By then, however, Beardsley was confined to bed, unable to work or to take part in the festivities. It is a measure of his condition that he did not mention the carnival preparation in his letters, even though the Cosmopolitain sent a Russian troika to the first battle of flowers, decorated with mimosa and carrying eight maidens with distinctly English names. The second ‘battle’ included an ‘excessively pretty carriage’ containing a miss Widmer (the former proprietor’s daughter?) costumed and masked in white and surrounded by white marguerites’. The image would surely have delighted Beardsley had he been well.[7]

Beardsley’s tubercular ‘blood spitting’ had returned, though he pretended to his friends back in England that he was laid low merely with rheumatism. He was too weak to shave. The final crisis was near at hand. On the 7th of March, he wrote his famous letter of renunciation urging Smithers to destroy all his ‘obscene drawings’. Mabel arrived from London soon afterwards, and – together with their mother Ellen – was at his bedside when he died in the early hours of 16 March 1898.[8]

The following morning there was a Requiem mass in the Cathedral of Saint Michel in the centre of Menton. Afterwards, under a cloudless sky, Beardsley’s coffin was carried through the old town up to the cemetery on the hill above Menton. It was escorted by a small procession; almost all the guests still at the hotel took part.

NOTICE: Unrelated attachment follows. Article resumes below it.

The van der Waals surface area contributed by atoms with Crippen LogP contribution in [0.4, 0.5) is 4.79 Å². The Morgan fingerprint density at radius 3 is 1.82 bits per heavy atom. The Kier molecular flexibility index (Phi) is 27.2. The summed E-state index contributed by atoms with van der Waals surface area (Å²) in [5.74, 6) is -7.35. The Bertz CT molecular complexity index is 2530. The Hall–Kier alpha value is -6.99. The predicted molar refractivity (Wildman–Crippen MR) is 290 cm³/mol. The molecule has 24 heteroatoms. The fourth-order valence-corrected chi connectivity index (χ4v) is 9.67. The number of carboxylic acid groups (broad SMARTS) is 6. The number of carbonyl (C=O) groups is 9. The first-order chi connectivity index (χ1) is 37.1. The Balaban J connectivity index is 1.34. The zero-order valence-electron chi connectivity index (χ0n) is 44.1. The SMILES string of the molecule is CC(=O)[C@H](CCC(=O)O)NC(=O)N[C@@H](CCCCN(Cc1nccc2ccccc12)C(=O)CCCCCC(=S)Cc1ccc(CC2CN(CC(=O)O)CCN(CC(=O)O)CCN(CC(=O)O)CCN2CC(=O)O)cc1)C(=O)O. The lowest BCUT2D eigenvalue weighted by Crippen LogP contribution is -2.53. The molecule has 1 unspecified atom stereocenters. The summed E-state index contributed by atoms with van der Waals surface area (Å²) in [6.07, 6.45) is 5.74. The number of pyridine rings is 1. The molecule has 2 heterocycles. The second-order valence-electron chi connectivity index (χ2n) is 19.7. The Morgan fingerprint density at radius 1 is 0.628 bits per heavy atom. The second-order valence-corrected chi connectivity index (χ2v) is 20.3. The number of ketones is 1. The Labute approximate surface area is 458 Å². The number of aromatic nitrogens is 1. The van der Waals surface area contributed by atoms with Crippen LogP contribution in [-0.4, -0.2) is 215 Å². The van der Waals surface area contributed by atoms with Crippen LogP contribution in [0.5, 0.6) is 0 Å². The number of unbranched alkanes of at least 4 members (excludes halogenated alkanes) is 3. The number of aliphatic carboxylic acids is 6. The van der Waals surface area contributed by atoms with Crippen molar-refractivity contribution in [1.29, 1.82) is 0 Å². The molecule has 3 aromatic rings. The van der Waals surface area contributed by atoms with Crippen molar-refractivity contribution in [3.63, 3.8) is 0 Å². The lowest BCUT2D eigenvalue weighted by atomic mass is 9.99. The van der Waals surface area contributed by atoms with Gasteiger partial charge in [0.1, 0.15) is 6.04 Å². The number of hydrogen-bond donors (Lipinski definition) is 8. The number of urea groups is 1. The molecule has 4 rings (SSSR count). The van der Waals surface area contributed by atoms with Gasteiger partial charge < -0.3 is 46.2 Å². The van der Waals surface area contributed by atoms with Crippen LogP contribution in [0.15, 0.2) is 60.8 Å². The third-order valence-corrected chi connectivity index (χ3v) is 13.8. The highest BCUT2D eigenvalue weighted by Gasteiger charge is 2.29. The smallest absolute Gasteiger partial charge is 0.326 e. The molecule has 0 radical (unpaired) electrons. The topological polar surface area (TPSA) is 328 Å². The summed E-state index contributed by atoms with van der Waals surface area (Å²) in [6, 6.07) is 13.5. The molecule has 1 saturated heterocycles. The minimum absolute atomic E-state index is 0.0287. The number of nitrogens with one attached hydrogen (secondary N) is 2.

‘I want you to know how beautiful everything was,’ Mabel wrote to Raffalovich. ‘There was music. The road from the Cathedral to the Cemetery was so wonderfully beautiful, winding up a hill; it seemed like the way of the Cross; it was long and steep and we walked. His grave is on the edge of the hill; it is hewn out of rock and it is a true sepulchre with an arched opening and a stone closing it. We thought of the sepulchre of the Lord…’

Every year since 16 March 1991, a small procession has mounted this Via Dolorosa from Menton cathedral to the Cemetery of Le Trabuquet. Our company consists of a Dutch painter, a former Anglican priest and his wife, and elegant, somewhat fragile Englishmen of the kind Beardsley himself might have become if he had been allowed to live; the British consul on the Riviera, some local intellectuals and myself. The sky is always a brilliant blue, and once we have left the narrow streets of the old town behind us we hear nothing but the sighs of the cypresses, swinging in the spring breeze. Once we have reached Beardsley’s grave, we can look out over the whole of Menton.